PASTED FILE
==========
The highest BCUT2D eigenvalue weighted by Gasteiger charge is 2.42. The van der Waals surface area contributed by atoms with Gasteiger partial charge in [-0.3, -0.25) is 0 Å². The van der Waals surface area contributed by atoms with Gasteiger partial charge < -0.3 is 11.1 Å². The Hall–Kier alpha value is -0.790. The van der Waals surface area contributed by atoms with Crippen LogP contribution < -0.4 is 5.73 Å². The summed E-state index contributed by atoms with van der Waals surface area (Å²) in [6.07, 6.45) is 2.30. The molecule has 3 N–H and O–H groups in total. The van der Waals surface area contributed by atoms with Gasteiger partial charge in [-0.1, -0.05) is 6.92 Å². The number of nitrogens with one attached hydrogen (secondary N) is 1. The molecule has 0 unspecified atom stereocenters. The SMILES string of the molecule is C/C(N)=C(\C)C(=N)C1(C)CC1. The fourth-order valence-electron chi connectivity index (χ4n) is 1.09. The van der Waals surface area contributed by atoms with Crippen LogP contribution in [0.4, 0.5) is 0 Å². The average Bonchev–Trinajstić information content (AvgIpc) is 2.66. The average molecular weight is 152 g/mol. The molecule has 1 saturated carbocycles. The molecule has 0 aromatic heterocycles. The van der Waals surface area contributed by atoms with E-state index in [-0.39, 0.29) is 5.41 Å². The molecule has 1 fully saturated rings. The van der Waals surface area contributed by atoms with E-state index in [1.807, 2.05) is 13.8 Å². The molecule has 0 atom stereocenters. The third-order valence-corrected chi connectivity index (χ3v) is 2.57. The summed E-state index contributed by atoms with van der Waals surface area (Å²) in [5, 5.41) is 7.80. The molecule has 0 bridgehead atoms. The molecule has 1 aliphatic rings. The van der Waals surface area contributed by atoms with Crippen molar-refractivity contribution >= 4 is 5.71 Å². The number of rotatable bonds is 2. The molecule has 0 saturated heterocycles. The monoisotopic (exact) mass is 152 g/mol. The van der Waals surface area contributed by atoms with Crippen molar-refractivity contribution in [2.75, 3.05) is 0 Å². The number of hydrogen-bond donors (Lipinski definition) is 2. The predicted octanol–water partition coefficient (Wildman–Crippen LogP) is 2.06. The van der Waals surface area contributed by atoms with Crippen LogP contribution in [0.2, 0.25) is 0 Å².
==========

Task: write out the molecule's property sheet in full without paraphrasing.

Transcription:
The highest BCUT2D eigenvalue weighted by Gasteiger charge is 2.42. The van der Waals surface area contributed by atoms with Gasteiger partial charge in [-0.3, -0.25) is 0 Å². The van der Waals surface area contributed by atoms with Gasteiger partial charge < -0.3 is 11.1 Å². The Hall–Kier alpha value is -0.790. The van der Waals surface area contributed by atoms with Crippen LogP contribution < -0.4 is 5.73 Å². The summed E-state index contributed by atoms with van der Waals surface area (Å²) in [6.07, 6.45) is 2.30. The molecule has 3 N–H and O–H groups in total. The van der Waals surface area contributed by atoms with Gasteiger partial charge in [-0.1, -0.05) is 6.92 Å². The number of nitrogens with one attached hydrogen (secondary N) is 1. The molecule has 0 unspecified atom stereocenters. The SMILES string of the molecule is C/C(N)=C(\C)C(=N)C1(C)CC1. The fourth-order valence-electron chi connectivity index (χ4n) is 1.09. The van der Waals surface area contributed by atoms with Crippen LogP contribution in [0.4, 0.5) is 0 Å². The average Bonchev–Trinajstić information content (AvgIpc) is 2.66. The average molecular weight is 152 g/mol. The molecule has 1 saturated carbocycles. The molecule has 0 aromatic heterocycles. The van der Waals surface area contributed by atoms with E-state index in [-0.39, 0.29) is 5.41 Å². The molecule has 1 fully saturated rings. The van der Waals surface area contributed by atoms with E-state index in [1.807, 2.05) is 13.8 Å². The molecule has 0 atom stereocenters. The third-order valence-corrected chi connectivity index (χ3v) is 2.57. The summed E-state index contributed by atoms with van der Waals surface area (Å²) in [5, 5.41) is 7.80. The molecule has 0 bridgehead atoms. The molecule has 1 aliphatic rings. The van der Waals surface area contributed by atoms with Crippen molar-refractivity contribution >= 4 is 5.71 Å². The number of rotatable bonds is 2. The molecule has 0 saturated heterocycles. The monoisotopic (exact) mass is 152 g/mol. The van der Waals surface area contributed by atoms with Crippen molar-refractivity contribution in [2.75, 3.05) is 0 Å². The number of hydrogen-bond donors (Lipinski definition) is 2. The predicted octanol–water partition coefficient (Wildman–Crippen LogP) is 2.06. The van der Waals surface area contributed by atoms with Crippen LogP contribution in [0.2, 0.25) is 0 Å².